Indignant from your honest eye;
Thy gay, thy worthless being to despise.

And your breast labours to be kind. Beauty may charm without one inward grace, At this warm hour, my lord, beware

And fair proportivas win the captive heart; The servileflatterer's specious snare, But let rank pride the pleasing form debase, The fawning sycophant, whose art

And Love disgusted breaks his erring dart. Marks the kind motions of the heart ; The youth that once the sculptur'd nymph That acts the graceful, wise, or brave.

Each idle, each insidious knave, admir'd, Hadlook'd with scornful laughter on her charvas, You've seen old Hospitality ;

With festive board, and social eye, If the vain form, with recent life inspird,

Mounted astride the moss-grown wall,
Had turo'd disdainful from his offer'd arms.

The genius of the ancient hall.
Go, thoughtless maid ! of transient beauty vain, So reverend, with such courtly glee,
Feed the high thought, the towering hope ex- He serv'd your noble ancestry;
tend;

And turn'd the hinge of many a gate,
Still may'st thou dream of splendour in thy train, Por Russel, Rous, Plantagenet.
And smile superb, while love and flattery bend.

No lying porter levied there
For me, sweet peace shall soothe my troubled His dues on all imported ware ;
mind,

There, rang'd in rows, no liveried train
And easy slumbers close my weary eyes ;

E'er begg'd their master's beef again ;
Since Reason dares, tho' Love as Death be blind, No flatterer's planetary face
Thy gay, thy worthless being to despise,

Plied for a bottle, or a place;
Toad-eating France, and fiddling Rome,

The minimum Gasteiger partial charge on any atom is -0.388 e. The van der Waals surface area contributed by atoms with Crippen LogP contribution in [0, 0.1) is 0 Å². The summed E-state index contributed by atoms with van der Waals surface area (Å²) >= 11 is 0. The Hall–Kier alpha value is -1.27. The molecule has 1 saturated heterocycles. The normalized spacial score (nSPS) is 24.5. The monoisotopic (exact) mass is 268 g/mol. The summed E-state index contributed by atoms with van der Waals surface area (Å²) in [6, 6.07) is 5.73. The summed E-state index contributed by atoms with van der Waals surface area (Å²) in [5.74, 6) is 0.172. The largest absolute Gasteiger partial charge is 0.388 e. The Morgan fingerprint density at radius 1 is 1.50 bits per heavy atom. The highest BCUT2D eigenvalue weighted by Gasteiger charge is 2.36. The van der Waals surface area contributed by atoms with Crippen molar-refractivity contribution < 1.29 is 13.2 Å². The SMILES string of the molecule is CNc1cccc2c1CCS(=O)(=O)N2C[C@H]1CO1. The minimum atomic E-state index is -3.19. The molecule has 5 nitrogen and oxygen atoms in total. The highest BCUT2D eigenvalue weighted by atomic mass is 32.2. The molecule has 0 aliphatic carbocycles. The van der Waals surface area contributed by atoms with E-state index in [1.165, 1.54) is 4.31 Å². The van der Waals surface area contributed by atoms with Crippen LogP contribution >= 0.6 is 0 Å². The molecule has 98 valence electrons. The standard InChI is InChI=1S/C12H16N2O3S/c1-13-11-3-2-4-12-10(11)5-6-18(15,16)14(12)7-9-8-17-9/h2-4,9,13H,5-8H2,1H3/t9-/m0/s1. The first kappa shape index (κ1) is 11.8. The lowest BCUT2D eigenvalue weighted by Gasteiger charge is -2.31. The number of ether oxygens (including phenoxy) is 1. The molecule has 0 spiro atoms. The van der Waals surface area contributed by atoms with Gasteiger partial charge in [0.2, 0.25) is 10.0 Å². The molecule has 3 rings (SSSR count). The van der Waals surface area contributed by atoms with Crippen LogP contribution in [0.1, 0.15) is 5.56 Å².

Kept their lean rascals starv'd at home,
INSCRIPTION

“ Thrice happy days!"

In this, 'tis true,
Old times were better than the new ;

Yet some egregious faults you'll see
O thou that shalt presume to tread

In ancient Hospitality. This mansion of the mighty dead,

See motley crowds, his roof beneath, Come with the free, untainted mind;

Put poor Society to death! The nurse, the pedant leave bebind;

Priests, knights, and 'squires, debating wild, And all that superstition, fraught

On themes unworthy of a child;
With folly's lore, thy youth bas taught "Till the strange compliment commences,
Each thought that reason can't retain,-

To praise their host, and lose their senses.
Leave it, and learn to think again.

Go then, my lord ! keep open hall; Yet, while thy studious eyes explore,

Proclaim your table free for all; And range these various volumes o'er,

Go, sacrifice your time, your wealth, Trust blindly to no fav’rite pen,

Your patience, liberty, and health, Rememb’ring authors are but men.

To such a thought-renouncing crew, Has fair Philosophy thy love?

Such foes to care-e'en care for you. Away! she lives in yonder grove.

“ Heav'ns ! and are these the plagues that wait If the sweet Muse thy pleasure gives ;

Around the hospitable gate ? With her in yonder grove she lives :

Let tepfold iron bolt my door, And if Religion claims thy care ;

And the gaunt mastiff growl before ; Religion, Aed from books, is there.

There, not one human creature nigh, For first from Nature's works we drew

Save, dear sir Toby, you and I,
Our knowledge, and our virtue too.

In cynic silence let us dwell ;
Ye plagues of social life, farewell !"

ON THE DOOR OF A STUDY.